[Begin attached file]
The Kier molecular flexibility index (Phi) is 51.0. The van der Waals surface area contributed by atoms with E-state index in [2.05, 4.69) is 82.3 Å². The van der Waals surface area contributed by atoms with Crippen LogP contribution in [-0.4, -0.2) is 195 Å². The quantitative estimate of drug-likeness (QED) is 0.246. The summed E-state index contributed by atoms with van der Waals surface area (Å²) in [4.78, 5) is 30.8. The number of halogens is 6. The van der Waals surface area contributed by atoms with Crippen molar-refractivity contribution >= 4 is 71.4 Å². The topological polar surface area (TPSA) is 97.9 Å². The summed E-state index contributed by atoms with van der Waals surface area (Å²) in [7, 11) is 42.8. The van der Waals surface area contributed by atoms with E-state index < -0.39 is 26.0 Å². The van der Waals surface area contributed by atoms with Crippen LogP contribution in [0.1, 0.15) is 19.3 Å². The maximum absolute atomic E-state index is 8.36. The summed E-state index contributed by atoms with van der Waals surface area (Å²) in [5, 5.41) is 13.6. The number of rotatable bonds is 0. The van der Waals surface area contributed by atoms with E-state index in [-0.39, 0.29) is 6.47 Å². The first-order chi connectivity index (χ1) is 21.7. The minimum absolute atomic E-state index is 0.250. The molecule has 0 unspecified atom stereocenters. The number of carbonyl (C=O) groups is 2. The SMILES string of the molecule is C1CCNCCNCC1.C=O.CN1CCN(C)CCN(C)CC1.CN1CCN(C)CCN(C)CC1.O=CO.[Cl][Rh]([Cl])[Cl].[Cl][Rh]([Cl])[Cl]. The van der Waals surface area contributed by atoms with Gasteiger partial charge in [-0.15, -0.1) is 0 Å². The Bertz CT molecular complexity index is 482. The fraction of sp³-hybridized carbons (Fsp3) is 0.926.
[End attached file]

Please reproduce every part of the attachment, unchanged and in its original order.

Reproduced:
The Kier molecular flexibility index (Phi) is 51.0. The van der Waals surface area contributed by atoms with E-state index in [2.05, 4.69) is 82.3 Å². The van der Waals surface area contributed by atoms with Crippen LogP contribution in [-0.4, -0.2) is 195 Å². The quantitative estimate of drug-likeness (QED) is 0.246. The summed E-state index contributed by atoms with van der Waals surface area (Å²) in [4.78, 5) is 30.8. The number of halogens is 6. The van der Waals surface area contributed by atoms with Crippen molar-refractivity contribution >= 4 is 71.4 Å². The topological polar surface area (TPSA) is 97.9 Å². The summed E-state index contributed by atoms with van der Waals surface area (Å²) in [7, 11) is 42.8. The van der Waals surface area contributed by atoms with E-state index < -0.39 is 26.0 Å². The van der Waals surface area contributed by atoms with Crippen LogP contribution in [0.1, 0.15) is 19.3 Å². The maximum absolute atomic E-state index is 8.36. The summed E-state index contributed by atoms with van der Waals surface area (Å²) in [5, 5.41) is 13.6. The number of rotatable bonds is 0. The van der Waals surface area contributed by atoms with E-state index in [-0.39, 0.29) is 6.47 Å². The first-order chi connectivity index (χ1) is 21.7. The minimum absolute atomic E-state index is 0.250. The molecule has 0 unspecified atom stereocenters. The number of carbonyl (C=O) groups is 2. The SMILES string of the molecule is C1CCNCCNCC1.C=O.CN1CCN(C)CCN(C)CC1.CN1CCN(C)CCN(C)CC1.O=CO.[Cl][Rh]([Cl])[Cl].[Cl][Rh]([Cl])[Cl]. The van der Waals surface area contributed by atoms with Gasteiger partial charge in [-0.15, -0.1) is 0 Å². The Bertz CT molecular complexity index is 482. The fraction of sp³-hybridized carbons (Fsp3) is 0.926.